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Pancolitis - Causes of ulcerative colitis

NHS Choices Medical Reference

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The exact cause of the condition is unknown, but researchers believe there are a number of factors involved. These are listed below.

Immune system

Some researchers believe a viral or bacterial infection triggers our body's natural defence system against infection, the immune system.

The immune system responds to the infection by causing the inflammation associated with ulcerative colitis, but for some reason the immune system doesn't "turn off" once the infection has passed, and continues to cause inflammation.

Other scientists think no infection is involved and the immune system just malfunctions by itself.

A leading theory is that the immune system mistakes "friendly bacteria" found in the colon (which aid digestion) as an infection. So it tries to halt the spread of what it thinks is an infection by causing inflammation (swelling) of the colon. Conditions where the immune system attacks healthy tissue are known as autoimmune conditions.

Genetic

It seems that genes you inherit play a role in developing ulcerative colitis. Studies have shown around one-in-six people with ulcerative colitis have a close relative with the condition. Also, levels of ulcerative colitis are a lot higher in certain ethnic groups than in others.

Researchers have identified several genes that seem to make people more vulnerable to developing ulcerative colitis, although exactly how they do this is still uncertain.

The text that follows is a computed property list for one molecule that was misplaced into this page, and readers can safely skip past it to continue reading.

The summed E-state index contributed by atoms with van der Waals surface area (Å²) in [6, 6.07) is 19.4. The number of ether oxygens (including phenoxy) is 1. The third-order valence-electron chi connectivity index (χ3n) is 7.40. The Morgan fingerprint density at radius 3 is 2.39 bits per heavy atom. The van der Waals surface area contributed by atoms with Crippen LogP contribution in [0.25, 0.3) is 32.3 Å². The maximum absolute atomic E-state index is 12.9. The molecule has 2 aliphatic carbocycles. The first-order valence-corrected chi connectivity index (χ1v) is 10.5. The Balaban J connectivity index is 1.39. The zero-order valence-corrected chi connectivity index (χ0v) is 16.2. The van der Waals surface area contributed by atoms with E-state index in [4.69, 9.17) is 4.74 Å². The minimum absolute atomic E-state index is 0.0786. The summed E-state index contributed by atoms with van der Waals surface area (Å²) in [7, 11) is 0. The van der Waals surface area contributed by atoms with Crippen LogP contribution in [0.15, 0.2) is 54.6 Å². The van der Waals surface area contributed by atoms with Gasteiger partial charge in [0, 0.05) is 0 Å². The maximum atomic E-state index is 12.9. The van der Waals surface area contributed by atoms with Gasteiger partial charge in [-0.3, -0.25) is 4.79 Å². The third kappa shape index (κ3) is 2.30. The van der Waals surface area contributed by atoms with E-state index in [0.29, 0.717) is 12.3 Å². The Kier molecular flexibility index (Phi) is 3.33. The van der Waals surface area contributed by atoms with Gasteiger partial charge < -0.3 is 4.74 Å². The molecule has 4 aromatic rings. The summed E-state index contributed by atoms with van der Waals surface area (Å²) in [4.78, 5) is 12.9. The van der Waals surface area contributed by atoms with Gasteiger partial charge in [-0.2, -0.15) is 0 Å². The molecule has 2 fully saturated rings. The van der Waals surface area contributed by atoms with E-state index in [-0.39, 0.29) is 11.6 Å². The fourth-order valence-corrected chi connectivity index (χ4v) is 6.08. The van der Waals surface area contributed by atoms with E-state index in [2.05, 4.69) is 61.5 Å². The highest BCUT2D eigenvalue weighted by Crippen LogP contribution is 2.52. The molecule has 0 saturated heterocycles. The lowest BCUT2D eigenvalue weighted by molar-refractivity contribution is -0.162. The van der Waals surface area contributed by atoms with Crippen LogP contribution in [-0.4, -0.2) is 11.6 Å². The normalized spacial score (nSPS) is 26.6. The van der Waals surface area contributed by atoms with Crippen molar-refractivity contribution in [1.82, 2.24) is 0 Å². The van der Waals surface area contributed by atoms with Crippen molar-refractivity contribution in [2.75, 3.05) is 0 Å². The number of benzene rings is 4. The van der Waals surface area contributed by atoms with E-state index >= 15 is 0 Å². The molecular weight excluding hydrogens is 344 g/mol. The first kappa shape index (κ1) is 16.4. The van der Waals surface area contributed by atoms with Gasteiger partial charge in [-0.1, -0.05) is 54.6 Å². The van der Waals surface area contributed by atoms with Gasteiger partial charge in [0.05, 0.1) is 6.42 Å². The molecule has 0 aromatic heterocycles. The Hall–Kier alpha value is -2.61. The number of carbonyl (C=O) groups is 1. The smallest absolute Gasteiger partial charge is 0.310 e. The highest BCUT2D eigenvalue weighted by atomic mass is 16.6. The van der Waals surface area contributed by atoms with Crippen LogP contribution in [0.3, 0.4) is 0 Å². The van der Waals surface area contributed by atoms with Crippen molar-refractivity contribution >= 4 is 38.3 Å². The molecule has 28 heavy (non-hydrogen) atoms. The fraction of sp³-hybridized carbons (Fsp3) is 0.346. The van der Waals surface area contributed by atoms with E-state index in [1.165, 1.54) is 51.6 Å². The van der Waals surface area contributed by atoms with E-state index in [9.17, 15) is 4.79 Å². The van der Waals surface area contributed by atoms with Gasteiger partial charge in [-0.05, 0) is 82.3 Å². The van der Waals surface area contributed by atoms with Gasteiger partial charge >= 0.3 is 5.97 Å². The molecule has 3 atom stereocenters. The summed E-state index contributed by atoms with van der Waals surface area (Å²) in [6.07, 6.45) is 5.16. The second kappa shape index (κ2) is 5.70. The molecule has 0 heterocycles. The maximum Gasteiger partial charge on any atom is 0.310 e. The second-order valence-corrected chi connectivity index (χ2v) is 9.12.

Environmental

Where and how we live also seems to play a role in the development of ulcerative colitis. The condition is more common in urban areas in northern parts of Western Europe and America.

Various environmental factors have been suggested, including:

  • air pollution
  • diet : the typical Western diet is high in carbohydrates and fats, which may explain why Asian people, who tend to eat a diet lower in carbohydrates and fats, are less affected by ulcerative colitis
  • hygiene: children are being brought up in increasingly germ-free environments, but it is possible the immune system requires exposure to germs to develop properly (this is known as the hygiene hypothesis, and has also been suggested as a possible cause for the rise in allergic conditions such as asthma)

However, no factors have been positively identified.

Medical Review: April 16, 2012
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